Camera Equipment

Canon (October 2022)
I would recommend the brand new Canon R7 for most birdwatchers who wants an affordable, all-round capable camera to photograph and film birds. It has amazing aufofocus speed with birds-eye tracking as well as a silent shooting option. If filming or low light photography are the main purposes for the camera then consider the more expensive Canon R5.

I recommend the Canon EF 100-500mm f/4.5-7.1L IS USM as the best all-round tele-zoom. Good at Birds in Flight (BIF) or portraits with the 1.4x extender. It has a close focus of only 119cm for insects and flora, and at 100mm wide enough for mammals. The biggest drawback is that it is very expensive compared to all other Zoom lenses.

Best Budget & Lightweight setup
I would not buy a DSLR today, but save up for the Canon R7 instead. I would use it with the ultralight Canon RF 100-400mm F5.6-8 IS USM if I wanted the cheapest or as a beginner setup. I would also suggest the lightweight and affordable Canon RF 800mm f/11 DO IS STM for those small and far away birds.

If you got a very good deal on a Canon EOS 90D (or Canon EOS 7D Mark II) then I would look for a used (they are too expensive new) Canon EF 100-400mm f/4.5-5.6L IS II USM. I have used Tamron 150-600mm f/5-6.3 Di VC USD G2 and the Sigma 150-600mm f/5-6.3 DG OS HSM C, but I found them be too heavy and cumbersome and most of all loose too much in sharpness at 550-600mm. It could have been with not stopping down the aperture, AF issues etc. I preferred the Tamron over the Sigma, but I never found them reliable at the far end. It is difficult to remember this in the field so I sold them and stuck with the Canon 100-400mm zoom for a while instead. Note that you can add an Extender (1.4x) to the Canon Zoom, but I never got any good results with that combo! It is better to use it as it is and make use of the extra megapixels when you are cropping the images instead.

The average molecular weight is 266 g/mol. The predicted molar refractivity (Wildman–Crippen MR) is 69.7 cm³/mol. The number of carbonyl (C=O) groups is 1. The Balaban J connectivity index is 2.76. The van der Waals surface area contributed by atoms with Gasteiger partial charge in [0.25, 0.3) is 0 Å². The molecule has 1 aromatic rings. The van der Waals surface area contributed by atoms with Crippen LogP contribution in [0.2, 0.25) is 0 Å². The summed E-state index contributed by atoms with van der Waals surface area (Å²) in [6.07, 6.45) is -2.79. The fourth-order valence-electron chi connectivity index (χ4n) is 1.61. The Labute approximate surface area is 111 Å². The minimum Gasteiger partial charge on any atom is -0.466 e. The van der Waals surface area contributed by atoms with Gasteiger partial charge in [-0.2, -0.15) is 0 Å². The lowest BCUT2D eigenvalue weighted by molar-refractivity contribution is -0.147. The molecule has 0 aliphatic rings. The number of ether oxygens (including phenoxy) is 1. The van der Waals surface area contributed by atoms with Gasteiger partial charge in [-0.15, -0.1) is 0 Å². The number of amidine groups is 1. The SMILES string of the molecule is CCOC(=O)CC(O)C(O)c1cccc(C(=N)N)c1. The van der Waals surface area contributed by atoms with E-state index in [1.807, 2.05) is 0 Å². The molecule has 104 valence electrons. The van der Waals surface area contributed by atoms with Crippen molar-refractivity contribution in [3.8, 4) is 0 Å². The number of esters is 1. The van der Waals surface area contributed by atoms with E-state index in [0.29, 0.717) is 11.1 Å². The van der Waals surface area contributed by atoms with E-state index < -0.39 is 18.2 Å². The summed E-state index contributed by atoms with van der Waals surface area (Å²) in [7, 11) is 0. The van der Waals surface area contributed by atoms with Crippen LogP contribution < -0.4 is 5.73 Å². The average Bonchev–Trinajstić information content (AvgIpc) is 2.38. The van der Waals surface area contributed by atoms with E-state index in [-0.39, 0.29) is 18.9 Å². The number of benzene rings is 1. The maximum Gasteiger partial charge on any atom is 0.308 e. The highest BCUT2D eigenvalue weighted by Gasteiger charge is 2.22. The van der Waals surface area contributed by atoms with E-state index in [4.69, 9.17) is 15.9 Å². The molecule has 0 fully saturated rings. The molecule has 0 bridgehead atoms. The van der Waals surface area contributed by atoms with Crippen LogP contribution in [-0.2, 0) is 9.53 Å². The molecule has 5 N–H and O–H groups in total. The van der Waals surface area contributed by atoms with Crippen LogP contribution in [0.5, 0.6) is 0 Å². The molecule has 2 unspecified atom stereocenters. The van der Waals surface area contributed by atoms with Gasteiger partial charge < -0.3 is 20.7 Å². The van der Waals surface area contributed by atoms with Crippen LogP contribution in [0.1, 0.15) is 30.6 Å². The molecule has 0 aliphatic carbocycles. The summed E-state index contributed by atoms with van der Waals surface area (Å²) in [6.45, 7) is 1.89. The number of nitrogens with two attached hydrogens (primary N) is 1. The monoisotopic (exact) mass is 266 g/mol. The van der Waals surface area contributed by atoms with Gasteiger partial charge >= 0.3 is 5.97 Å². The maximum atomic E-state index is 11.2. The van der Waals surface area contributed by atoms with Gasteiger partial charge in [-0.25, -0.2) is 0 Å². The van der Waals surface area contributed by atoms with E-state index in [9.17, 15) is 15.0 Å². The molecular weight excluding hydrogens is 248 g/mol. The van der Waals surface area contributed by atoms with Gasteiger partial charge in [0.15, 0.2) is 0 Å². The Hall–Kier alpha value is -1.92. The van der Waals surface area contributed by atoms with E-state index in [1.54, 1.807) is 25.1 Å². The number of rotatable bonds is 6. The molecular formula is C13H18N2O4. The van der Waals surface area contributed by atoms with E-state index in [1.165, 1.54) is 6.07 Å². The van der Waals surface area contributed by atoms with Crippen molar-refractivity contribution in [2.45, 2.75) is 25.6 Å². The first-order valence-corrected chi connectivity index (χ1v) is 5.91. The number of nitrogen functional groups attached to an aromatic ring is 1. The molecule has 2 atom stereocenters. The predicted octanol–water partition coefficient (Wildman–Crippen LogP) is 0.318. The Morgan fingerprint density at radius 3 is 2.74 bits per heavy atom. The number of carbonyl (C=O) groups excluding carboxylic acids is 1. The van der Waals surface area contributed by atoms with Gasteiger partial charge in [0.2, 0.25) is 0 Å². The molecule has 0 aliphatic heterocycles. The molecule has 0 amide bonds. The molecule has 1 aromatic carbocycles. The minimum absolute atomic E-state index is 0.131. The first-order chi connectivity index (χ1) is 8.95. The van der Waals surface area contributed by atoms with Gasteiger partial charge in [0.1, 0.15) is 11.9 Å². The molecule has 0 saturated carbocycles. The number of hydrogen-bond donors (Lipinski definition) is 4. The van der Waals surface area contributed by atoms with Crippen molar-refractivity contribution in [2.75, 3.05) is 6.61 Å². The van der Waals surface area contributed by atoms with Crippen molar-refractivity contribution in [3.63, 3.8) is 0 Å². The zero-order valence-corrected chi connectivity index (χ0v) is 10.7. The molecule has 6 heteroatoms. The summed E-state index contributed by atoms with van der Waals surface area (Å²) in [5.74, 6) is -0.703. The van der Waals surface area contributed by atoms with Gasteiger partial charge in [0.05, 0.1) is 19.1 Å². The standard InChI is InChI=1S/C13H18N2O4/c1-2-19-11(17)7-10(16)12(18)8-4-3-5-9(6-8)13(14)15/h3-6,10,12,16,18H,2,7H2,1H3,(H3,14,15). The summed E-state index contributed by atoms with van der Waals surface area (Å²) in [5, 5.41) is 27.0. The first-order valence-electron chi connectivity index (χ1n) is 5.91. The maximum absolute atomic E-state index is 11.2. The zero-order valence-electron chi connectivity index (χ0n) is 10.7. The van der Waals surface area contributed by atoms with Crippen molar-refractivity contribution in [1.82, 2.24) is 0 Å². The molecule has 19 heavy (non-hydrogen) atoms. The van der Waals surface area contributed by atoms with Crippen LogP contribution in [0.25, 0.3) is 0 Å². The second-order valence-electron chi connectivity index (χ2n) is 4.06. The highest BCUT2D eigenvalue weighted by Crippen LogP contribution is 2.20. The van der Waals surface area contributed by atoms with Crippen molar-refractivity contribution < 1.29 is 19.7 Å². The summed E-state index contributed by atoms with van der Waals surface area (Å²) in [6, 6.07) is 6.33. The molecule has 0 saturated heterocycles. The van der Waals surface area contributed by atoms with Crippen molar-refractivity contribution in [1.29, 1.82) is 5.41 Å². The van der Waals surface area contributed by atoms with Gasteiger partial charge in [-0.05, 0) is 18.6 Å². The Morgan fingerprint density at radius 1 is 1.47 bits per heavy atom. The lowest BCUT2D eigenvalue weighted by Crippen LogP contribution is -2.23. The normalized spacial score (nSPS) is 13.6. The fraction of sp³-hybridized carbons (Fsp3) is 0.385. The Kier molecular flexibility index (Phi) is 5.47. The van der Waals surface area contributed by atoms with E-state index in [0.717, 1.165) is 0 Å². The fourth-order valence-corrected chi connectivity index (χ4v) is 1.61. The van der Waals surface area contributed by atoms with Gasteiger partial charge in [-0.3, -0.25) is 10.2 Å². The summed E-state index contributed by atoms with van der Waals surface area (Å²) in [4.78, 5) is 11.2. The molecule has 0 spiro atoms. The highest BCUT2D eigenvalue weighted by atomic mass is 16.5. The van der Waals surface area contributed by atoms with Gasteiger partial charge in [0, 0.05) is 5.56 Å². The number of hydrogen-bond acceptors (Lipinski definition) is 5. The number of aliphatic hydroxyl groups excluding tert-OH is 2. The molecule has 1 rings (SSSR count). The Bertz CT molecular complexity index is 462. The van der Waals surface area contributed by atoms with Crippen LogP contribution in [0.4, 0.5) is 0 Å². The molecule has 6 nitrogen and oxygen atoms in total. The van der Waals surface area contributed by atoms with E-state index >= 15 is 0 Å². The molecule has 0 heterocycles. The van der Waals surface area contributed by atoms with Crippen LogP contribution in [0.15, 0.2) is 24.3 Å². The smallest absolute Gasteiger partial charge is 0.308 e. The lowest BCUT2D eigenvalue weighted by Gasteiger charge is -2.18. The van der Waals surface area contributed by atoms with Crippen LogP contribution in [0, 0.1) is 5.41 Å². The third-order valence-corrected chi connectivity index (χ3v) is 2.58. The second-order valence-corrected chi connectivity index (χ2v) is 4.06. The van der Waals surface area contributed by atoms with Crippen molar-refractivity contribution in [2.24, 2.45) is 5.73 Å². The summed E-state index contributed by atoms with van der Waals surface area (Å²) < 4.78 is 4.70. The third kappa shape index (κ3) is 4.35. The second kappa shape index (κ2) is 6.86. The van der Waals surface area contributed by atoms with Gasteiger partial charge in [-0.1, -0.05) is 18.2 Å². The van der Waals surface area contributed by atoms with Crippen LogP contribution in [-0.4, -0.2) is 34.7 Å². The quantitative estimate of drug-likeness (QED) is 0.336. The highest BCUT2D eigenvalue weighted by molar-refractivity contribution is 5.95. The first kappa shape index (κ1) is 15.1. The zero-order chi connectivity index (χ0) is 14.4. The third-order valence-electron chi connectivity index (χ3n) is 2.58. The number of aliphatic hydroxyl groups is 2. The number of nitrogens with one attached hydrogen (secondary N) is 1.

The last couple of years Sony has gotten many buyers of its Sony FE 200-600 F5.6-6.3 G OSS. I had it for a while together with the Sony a6600 (2625g incl. camera). It renders the best sharpness at 600mm (see above on Sigma/Tamron 150-600mm) for the price. The ultimate Sony camera with this lens is the very expensive Sony A1 as it has birds-eye autofocus. I find the Sony a6600 to be too small for this hefty lens. It becomes a bit cumbersome handheld. A good alternative would be a used A9 but then the price goes drastically up.

Note that this lens is not handholdable for longer periods of time, I used it mostly on a tripod/monopod. I finally sold this lens to get the Canon 100-500. It was mainly for the lighter weight, but also because I wanted better close focus for flowers and insects as well as the wider 100mm for mammals. I also wanted an affordable camera (Canon R7) with birds-eye autofocus, which my a6600 didn't have.

If you want to save some money on the lens and want better close focus of only 60cm then the Tamron 150-500mm f/5-6.7 Di III VXD G2 will be a great choice.

Fujifilm Best quality and reach for the price might just be the new (for 2022) Fujinon XF150-600mm F5.6-8 R LM OIS WR coupled with the Fujifilm X-H2S. I had previously the Sony 200-600 zoom as the "Best quality and reach for the price". But especially as the Fujinon is much more lightweight than the Sony lens, with a camera+lens total weight of only 2260g this is possibly the new leader in this category. I will however stick to my Canon 100-500 for now as I value the near focus of only 1194mm compared to the Sony and Fujinon lenses of 2800mm and 2400mm.